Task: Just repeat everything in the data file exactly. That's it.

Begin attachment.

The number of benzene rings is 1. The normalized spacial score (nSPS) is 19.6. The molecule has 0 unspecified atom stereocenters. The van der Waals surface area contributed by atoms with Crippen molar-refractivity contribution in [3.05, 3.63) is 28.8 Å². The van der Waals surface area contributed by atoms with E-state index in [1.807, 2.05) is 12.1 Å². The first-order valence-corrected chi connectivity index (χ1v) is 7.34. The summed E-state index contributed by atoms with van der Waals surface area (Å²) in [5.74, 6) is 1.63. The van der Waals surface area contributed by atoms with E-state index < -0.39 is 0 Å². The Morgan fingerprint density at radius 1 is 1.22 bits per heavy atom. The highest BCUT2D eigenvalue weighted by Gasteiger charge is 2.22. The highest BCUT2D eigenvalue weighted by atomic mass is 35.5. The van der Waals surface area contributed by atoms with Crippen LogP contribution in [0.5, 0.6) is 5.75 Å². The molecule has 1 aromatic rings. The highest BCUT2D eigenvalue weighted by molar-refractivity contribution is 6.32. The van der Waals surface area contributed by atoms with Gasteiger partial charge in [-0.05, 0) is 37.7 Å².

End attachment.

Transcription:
The number of benzene rings is 1. The normalized spacial score (nSPS) is 19.6. The molecule has 0 unspecified atom stereocenters. The van der Waals surface area contributed by atoms with Crippen molar-refractivity contribution in [3.05, 3.63) is 28.8 Å². The van der Waals surface area contributed by atoms with E-state index in [1.807, 2.05) is 12.1 Å². The first-order valence-corrected chi connectivity index (χ1v) is 7.34. The summed E-state index contributed by atoms with van der Waals surface area (Å²) in [5.74, 6) is 1.63. The van der Waals surface area contributed by atoms with E-state index < -0.39 is 0 Å². The Morgan fingerprint density at radius 1 is 1.22 bits per heavy atom. The highest BCUT2D eigenvalue weighted by Gasteiger charge is 2.22. The highest BCUT2D eigenvalue weighted by atomic mass is 35.5. The van der Waals surface area contributed by atoms with Crippen LogP contribution in [0.5, 0.6) is 5.75 Å². The molecule has 1 aromatic rings. The highest BCUT2D eigenvalue weighted by molar-refractivity contribution is 6.32. The van der Waals surface area contributed by atoms with Gasteiger partial charge in [-0.05, 0) is 37.7 Å².